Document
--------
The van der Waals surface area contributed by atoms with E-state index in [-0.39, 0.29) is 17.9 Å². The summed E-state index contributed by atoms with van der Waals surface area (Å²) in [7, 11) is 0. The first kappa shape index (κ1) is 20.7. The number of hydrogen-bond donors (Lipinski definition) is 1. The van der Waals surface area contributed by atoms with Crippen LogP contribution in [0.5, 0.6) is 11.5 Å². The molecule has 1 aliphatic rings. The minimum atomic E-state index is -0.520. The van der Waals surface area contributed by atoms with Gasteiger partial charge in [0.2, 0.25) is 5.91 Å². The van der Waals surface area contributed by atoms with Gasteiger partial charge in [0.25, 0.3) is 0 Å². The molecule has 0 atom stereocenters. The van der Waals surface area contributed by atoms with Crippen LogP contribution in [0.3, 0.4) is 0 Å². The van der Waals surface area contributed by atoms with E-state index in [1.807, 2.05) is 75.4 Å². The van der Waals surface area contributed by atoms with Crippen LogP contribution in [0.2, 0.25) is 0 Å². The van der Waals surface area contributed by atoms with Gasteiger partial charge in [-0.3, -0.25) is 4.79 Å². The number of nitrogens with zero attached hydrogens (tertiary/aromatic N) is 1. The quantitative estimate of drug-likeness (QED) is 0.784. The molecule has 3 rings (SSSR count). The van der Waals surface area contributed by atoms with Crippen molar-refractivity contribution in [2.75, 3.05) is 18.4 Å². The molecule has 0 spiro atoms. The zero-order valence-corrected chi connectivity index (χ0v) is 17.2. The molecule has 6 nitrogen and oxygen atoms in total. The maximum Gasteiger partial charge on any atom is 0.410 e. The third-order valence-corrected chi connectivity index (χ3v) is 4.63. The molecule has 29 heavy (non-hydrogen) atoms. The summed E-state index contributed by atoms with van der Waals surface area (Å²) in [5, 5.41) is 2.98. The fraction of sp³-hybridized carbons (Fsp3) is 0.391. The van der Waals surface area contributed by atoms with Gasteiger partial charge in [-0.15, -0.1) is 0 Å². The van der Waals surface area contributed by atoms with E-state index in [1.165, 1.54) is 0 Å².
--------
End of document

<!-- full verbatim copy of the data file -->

The van der Waals surface area contributed by atoms with E-state index in [-0.39, 0.29) is 17.9 Å². The summed E-state index contributed by atoms with van der Waals surface area (Å²) in [7, 11) is 0. The first kappa shape index (κ1) is 20.7. The number of hydrogen-bond donors (Lipinski definition) is 1. The van der Waals surface area contributed by atoms with Crippen LogP contribution in [0.5, 0.6) is 11.5 Å². The molecule has 1 aliphatic rings. The minimum atomic E-state index is -0.520. The van der Waals surface area contributed by atoms with Gasteiger partial charge in [0.2, 0.25) is 5.91 Å². The van der Waals surface area contributed by atoms with Gasteiger partial charge in [0.25, 0.3) is 0 Å². The molecule has 0 atom stereocenters. The van der Waals surface area contributed by atoms with Crippen LogP contribution in [0.3, 0.4) is 0 Å². The van der Waals surface area contributed by atoms with E-state index in [1.807, 2.05) is 75.4 Å². The van der Waals surface area contributed by atoms with Crippen LogP contribution in [0.2, 0.25) is 0 Å². The van der Waals surface area contributed by atoms with Gasteiger partial charge in [-0.3, -0.25) is 4.79 Å². The number of nitrogens with zero attached hydrogens (tertiary/aromatic N) is 1. The quantitative estimate of drug-likeness (QED) is 0.784. The molecule has 3 rings (SSSR count). The van der Waals surface area contributed by atoms with Crippen molar-refractivity contribution in [2.75, 3.05) is 18.4 Å². The molecule has 0 spiro atoms. The zero-order valence-corrected chi connectivity index (χ0v) is 17.2. The molecule has 6 nitrogen and oxygen atoms in total. The maximum Gasteiger partial charge on any atom is 0.410 e. The third-order valence-corrected chi connectivity index (χ3v) is 4.63. The molecule has 29 heavy (non-hydrogen) atoms. The summed E-state index contributed by atoms with van der Waals surface area (Å²) in [5, 5.41) is 2.98. The fraction of sp³-hybridized carbons (Fsp3) is 0.391. The van der Waals surface area contributed by atoms with Gasteiger partial charge in [-0.15, -0.1) is 0 Å². The van der Waals surface area contributed by atoms with E-state index in [1.165, 1.54) is 0 Å².